100 editions, 150 editions, 3 months, 6 months, I don’t think any of them were marked in any meaningful way. But why bother marking arbitrary mornings like that? Writing The Bulletin just became part of the rhythm of my life, day in, day out. I came to love the light outside the window in the early morning and the sound of the coffee machine under the Morning Report jingle. It became my routine.
And from what I understand from a lot of your feedback, reading The Bulletin has become an essential part of many of your morning routines too. That is heartening beyond belief – the idea that people get out of bed looking forward to reading something you’ve put together. Because everyone has ups and downs, and some mornings are tougher to get through than others. But the knowledge that people are relying on you to keep them informed is a massive motivation.
Your numbers have grown considerably over the year. To the few thousand people who were signed up and ready for the very first edition, thank you so much for being curious about it. To the many thousands more who have signed up since, welcome, and thanks so much for being a part of it as well. And to everyone who told people about it and got them to sign up, I am incredibly grateful.
When I say being part of it, I really do mean that. I mean, what is news, but people telling other people about things they reckon are important? One of the coolest things about this is that you all really do give me your thoughts regularly, and tell me what’s important. The two-way, conversational nature of this I think has been one of the big reasons why it has succeeded. Friends sometimes tell me they feel like we talk every day, and to be honest, the feeling is mutual. I often feel like I’m just telling friends some stories every morning as well.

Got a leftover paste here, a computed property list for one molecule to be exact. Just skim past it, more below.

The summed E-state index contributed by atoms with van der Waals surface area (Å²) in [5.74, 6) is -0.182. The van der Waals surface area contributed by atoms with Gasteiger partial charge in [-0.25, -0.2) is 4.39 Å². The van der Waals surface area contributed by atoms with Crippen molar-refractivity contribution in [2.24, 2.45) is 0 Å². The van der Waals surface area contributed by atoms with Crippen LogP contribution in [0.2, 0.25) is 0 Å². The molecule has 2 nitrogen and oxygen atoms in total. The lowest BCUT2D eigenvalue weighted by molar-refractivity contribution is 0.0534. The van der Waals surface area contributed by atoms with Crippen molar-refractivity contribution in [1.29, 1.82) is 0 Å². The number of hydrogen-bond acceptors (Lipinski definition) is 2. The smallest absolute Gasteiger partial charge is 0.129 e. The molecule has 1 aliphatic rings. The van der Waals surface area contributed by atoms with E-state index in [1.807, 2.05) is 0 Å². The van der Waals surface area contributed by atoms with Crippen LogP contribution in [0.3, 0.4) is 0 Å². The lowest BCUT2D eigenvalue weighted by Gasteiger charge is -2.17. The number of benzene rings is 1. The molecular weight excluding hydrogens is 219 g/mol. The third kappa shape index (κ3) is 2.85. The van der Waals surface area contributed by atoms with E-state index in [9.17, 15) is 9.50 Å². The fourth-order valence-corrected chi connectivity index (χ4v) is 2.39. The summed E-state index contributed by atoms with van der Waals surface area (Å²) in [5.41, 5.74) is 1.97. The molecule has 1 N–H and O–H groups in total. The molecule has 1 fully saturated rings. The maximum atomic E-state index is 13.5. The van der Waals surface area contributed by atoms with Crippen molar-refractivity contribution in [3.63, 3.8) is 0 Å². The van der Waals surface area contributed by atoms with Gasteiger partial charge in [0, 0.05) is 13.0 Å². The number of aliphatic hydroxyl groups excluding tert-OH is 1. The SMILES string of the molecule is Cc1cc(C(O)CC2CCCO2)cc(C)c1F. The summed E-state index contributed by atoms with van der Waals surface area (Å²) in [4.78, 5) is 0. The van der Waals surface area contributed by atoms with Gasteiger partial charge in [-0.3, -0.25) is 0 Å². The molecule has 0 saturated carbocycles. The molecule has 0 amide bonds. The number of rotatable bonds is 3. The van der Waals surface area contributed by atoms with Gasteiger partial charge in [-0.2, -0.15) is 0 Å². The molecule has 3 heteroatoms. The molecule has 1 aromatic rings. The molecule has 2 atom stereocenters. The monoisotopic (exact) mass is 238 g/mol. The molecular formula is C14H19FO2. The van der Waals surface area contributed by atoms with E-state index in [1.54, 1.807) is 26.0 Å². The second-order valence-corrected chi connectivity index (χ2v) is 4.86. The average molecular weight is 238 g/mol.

To the people at Vector, the partner we’ve had on this project from day one (and into next year too) we couldn’t have asked for a better organisation to work with on this. They’ve provided us with loads of really strong, interesting partner content to publish on The Spinoff, and speaking personally, their people have been wonderful.
There’s one group of people who deserve the most thanks for the success of this whole thing. That’s the journos, reporters and producers who do the mahi to make the news. I cannot stress enough how highly I respect and value what they do, especially knowing how difficult and taxing their jobs can be. It might be fashionable to rubbish the quality of our news, but in New Zealand we as the public are extremely well served by our journalists. Even if I wasn’t doing this job, I’d still wake up in the morning keen to read their work.
On everyone at The Spinoff: I don’t reckon The Bulletin would have worked anywhere else in the industry. The culture that these people have created is a daily inspiration. Working there, you come in knowing that you’re going to be surrounded by some of the best writers in the country, and that means you really have to care about what you’re writing, and you really have to try. But rather than make that competitive, they’re wonderful, supportive people who raise each other up. It’s a privilege to be among them.
And one other person to thank: When my alarm goes off at five every morning, it also wakes my lovely partner up. Without her support this year, I probably would have fallen off the grind a long time ago.
So that’s it for The Bulletin for 2019. I’m off for a while, and the next edition will be sent out at 7.00am sharp on Monday 21 January. In the meantime, wear Consumer NZ-approved sunscreen, drive safely, be kind to each other, keep an eye out for your mates, and try not to end up in the news for the wrong reasons. It’s been a pleasure talking with you this year. I’m already looking forward to talking again soon.
Mā te wā,